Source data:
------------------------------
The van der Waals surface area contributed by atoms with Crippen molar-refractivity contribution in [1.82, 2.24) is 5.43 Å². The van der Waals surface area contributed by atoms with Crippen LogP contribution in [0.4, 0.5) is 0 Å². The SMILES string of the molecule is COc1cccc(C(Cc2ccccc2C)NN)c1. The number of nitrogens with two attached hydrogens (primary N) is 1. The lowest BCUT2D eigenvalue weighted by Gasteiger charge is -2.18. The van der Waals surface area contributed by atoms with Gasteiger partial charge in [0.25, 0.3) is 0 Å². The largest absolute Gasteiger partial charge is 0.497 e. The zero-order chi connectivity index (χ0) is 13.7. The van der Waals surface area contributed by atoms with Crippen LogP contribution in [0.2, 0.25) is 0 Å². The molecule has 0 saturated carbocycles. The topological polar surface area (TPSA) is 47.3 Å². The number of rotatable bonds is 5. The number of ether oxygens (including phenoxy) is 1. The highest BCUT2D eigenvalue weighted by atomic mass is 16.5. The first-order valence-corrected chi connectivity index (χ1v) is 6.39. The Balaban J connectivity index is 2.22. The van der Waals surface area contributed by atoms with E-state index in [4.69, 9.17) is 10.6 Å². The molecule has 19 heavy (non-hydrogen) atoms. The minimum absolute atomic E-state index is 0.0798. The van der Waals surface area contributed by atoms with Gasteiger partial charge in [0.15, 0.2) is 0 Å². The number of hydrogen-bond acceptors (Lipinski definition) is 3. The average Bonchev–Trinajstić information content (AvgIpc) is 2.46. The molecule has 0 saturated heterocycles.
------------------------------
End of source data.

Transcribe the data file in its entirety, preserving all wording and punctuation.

The van der Waals surface area contributed by atoms with Crippen molar-refractivity contribution in [1.82, 2.24) is 5.43 Å². The van der Waals surface area contributed by atoms with Crippen LogP contribution in [0.4, 0.5) is 0 Å². The SMILES string of the molecule is COc1cccc(C(Cc2ccccc2C)NN)c1. The number of nitrogens with two attached hydrogens (primary N) is 1. The lowest BCUT2D eigenvalue weighted by Gasteiger charge is -2.18. The van der Waals surface area contributed by atoms with Gasteiger partial charge in [0.25, 0.3) is 0 Å². The largest absolute Gasteiger partial charge is 0.497 e. The zero-order chi connectivity index (χ0) is 13.7. The van der Waals surface area contributed by atoms with Crippen LogP contribution in [0.2, 0.25) is 0 Å². The molecule has 0 saturated carbocycles. The topological polar surface area (TPSA) is 47.3 Å². The number of rotatable bonds is 5. The number of ether oxygens (including phenoxy) is 1. The highest BCUT2D eigenvalue weighted by atomic mass is 16.5. The first-order valence-corrected chi connectivity index (χ1v) is 6.39. The Balaban J connectivity index is 2.22. The van der Waals surface area contributed by atoms with E-state index in [4.69, 9.17) is 10.6 Å². The molecule has 19 heavy (non-hydrogen) atoms. The minimum absolute atomic E-state index is 0.0798. The van der Waals surface area contributed by atoms with Gasteiger partial charge in [0.15, 0.2) is 0 Å². The number of hydrogen-bond acceptors (Lipinski definition) is 3. The average Bonchev–Trinajstić information content (AvgIpc) is 2.46. The molecule has 0 saturated heterocycles.